The ratings are in for the first two episodes of season three of "Louie" -- and they're good.
The show's June 28 premiere drew about 1.4 million viewers to FX; that's almost twice as many as watched the first season premiere, and a hefty 50 percent more than tuned in to the premiere of the second season. Viewership for the second episode of "Louie," which aired July 5, was somewhat lower, at 1.1 million -- but even that is a solid 19 percent higher than the average viewership last season. It's also impressive considering that it aired a day after Independence Day, so many viewers were likely taking a mini-vacation.
FX spokesperson John Solberg admitted that the numbers are more impressive in the context of past seasons of "Louie" than in the broader context of TV, or even FX.
"Compared to our other comedies, it's not as high as 'It's Always Sunny in Philadelphia' or 'Wilfred,'" he said, "But it's increased every year."
"Philadelphia" averaged above 2 million viewers last season, while "Wilfred," which airs immediately before "Louie," pulled 1.5 million. The ratings for "Louie" are also modest compared to the Charlie Sheen-helmed "Anger Management," which is on before "Wilfred" -- to say nothing of its rivals on the networks. On the other hand, "Louie" has a famously minuscule budget, so it stands a better chance than some other shows of turning a profit for FX despite its relatively low viewership.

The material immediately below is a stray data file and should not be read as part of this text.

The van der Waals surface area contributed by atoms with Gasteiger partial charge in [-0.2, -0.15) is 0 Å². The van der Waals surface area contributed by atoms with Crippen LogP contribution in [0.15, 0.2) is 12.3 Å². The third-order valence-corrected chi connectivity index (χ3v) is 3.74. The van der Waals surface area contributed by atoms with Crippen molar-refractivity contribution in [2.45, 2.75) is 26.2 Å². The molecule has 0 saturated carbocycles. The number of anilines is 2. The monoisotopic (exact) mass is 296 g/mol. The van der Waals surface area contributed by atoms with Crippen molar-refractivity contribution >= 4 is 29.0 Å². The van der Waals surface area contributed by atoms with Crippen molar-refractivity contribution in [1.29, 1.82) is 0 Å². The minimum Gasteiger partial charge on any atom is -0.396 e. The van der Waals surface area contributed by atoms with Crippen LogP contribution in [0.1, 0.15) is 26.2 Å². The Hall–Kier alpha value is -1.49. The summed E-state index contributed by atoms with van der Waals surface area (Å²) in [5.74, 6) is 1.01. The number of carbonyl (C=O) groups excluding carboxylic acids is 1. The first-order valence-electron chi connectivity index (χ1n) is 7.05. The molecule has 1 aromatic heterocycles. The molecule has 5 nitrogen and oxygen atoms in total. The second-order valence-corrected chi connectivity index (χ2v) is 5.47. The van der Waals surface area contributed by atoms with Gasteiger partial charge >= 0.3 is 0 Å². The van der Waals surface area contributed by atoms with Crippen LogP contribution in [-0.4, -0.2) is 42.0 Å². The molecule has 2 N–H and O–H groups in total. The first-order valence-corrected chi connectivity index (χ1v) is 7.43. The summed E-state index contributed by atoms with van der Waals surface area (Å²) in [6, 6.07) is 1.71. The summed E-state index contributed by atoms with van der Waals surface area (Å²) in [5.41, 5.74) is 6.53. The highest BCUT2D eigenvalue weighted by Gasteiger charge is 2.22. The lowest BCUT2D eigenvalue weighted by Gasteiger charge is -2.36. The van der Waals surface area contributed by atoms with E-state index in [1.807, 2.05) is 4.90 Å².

"We're really encouraged by it," Solberg said. "But more importantly, it's arguably the best television series on right now."
That's quite a statement -- but it's supported by a raft of critical acclaim. The third season has garnered the most raputurous reviews of the series so far.
HuffPost TV critic Maureen Ryan called it "the best comedy on television," while Emily Nussbaum of The New Yorker said it was "a revelation." The season's Metascore currently stands at 93, the highest of any show being aired this summer, and below only a few legends -- "Battlestar Galactica" season 3, "Breaking Bad" and "The Wire" season 4, "Sopranos" season 6 -- on Metacritic's all-time TV leaderboard.
Many of the critics have praised the show's iconoclasm, attributing it to the unusual level of control the show's creator, Louis C.K., has over the show -- the comedian stars in, writes, directs, edits and scores most of the episodes, setting it apart from everything else on TV. It's unusual format turns off some viewers -- but the acclaim that results from it has likely contributed to the rise in the ratings for this season compared to the first two.